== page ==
2. We show that it is possible to achieve negligible error parameter epsilon=n^(-omega(1)) for nonboolean functions. Specifically, assuming that E is hard for exponential size Sigma_3-circuits, we construct a nonboolean function f:{0,1}^n -> {0,1}^m which is incompressible by size n^c circuits with l=Omega(n) and extremely small epsilon=n^(-c) * 2^(-m). Our construction combines the techniques of Trevisan and Vadhan (FOCS 00) with a new notion of relative error deterministic extractor which may be of independent interest.
3. We show that the task of constructing an incompressible boolean function f:{0,1}^n -> {0,1} with negligible error parameter epsilon cannot be achieved by "existing proof techniques". Namely, nondeterministic reductions (or even Sigma_i reductions) cannot get epsilon=n^(-omega(1)) for boolean incompressible functions. Our results also apply to constructions of standard Nisan-Wigderson type PRGs and (standard) boolean functions that are hard on average, explaining, in retrospective, the limitations of existing constructions. Our impossibility result builds on an approach of Shaltiel and Viola (SIAM J. Comp., 2010).

Benny Applebaum, Sergei Artemenko, Ronen Shaltiel, and Guang Yang. Incompressible Functions, Relative-Error Extractors, and the Power of Nondeterministic Reductions (Extended Abstract). In 30th Conference on Computational Complexity (CCC 2015). Leibniz International Proceedings in Informatics (LIPIcs), Volume 33, pp. 582-600, Schloss Dagstuhl – Leibniz-Zentrum für Informatik (2015)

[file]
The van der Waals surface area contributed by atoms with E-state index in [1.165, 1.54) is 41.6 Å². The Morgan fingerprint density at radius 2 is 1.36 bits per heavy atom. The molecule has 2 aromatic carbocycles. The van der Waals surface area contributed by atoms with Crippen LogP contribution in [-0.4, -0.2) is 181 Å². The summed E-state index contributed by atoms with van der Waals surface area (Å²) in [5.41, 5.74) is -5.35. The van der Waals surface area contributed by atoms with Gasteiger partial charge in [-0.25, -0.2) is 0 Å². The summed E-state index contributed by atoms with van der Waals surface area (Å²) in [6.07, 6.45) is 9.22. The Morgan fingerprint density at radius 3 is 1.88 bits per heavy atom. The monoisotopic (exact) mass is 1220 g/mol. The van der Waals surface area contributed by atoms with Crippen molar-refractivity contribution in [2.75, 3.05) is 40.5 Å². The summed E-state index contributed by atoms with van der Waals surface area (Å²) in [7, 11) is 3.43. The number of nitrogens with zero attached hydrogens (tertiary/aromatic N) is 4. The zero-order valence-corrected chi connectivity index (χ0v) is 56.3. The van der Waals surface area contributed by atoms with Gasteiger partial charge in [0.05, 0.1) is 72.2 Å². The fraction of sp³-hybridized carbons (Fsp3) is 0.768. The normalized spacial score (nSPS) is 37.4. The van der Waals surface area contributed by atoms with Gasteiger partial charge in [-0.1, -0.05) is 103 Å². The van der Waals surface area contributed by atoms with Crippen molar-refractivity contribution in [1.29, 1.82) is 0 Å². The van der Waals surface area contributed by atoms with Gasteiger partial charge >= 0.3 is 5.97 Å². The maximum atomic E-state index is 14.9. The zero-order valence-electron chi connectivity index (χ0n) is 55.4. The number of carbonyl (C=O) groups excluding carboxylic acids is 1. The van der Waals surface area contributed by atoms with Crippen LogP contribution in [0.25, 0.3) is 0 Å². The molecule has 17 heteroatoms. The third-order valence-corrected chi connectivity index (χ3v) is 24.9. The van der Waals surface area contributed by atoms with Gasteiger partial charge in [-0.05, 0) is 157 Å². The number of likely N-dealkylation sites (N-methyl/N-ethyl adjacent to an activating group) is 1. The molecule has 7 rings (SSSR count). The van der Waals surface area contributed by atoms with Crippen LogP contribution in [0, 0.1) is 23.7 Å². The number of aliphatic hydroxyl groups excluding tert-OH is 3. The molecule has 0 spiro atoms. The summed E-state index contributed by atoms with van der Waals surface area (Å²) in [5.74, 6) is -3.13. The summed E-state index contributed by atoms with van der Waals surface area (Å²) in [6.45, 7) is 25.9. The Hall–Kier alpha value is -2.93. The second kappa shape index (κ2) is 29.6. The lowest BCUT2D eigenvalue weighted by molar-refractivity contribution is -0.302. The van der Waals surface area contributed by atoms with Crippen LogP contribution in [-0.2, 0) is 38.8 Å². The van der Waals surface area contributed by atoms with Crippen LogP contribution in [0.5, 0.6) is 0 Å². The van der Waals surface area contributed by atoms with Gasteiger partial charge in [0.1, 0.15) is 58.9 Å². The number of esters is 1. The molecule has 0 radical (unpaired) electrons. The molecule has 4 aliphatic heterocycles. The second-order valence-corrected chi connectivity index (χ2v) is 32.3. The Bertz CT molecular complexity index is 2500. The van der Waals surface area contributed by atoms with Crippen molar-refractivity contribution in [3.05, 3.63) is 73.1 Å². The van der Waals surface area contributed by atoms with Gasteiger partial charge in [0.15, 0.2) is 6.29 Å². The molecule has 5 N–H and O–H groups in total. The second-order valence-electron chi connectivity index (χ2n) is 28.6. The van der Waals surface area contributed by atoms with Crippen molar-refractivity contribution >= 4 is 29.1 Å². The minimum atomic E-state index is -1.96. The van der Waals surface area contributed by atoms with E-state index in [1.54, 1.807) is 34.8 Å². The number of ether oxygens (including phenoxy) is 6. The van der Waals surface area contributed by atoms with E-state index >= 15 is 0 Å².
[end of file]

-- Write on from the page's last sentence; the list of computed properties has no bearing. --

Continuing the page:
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@InProceedings{applebaum_et_al:LIPIcs.CCC.2015.582, author = {Applebaum, Benny and Artemenko, Sergei and Shaltiel, Ronen and Yang, Guang}, title = {{Incompressible Functions, Relative-Error Extractors, and the Power of Nondeterministic Reductions}}, booktitle = {30th Conference on Computational Complexity (CCC 2015)}, pages = {582--600}, series = {Leibniz International Proceedings in Informatics (LIPIcs)}, ISBN = {978-3-939897-81-1}, ISSN = {1868-8969}, year = {2015}, volume = {33}, editor = {Zuckerman, David}, publisher = {Schloss Dagstuhl -- Leibniz-Zentrum f{\"u}r Informatik}, address = {Dagstuhl, Germany}, URL = {https://drops-dev.dagstuhl.de/entities/document/10.4230/LIPIcs.CCC.2015.582}, URN = {urn:nbn:de:0030-drops-50567}, doi = {10.4230/LIPIcs.CCC.2015.582}, annote = {Keywords: compression, pseudorandomness, extractors, nondeterministic reductions} }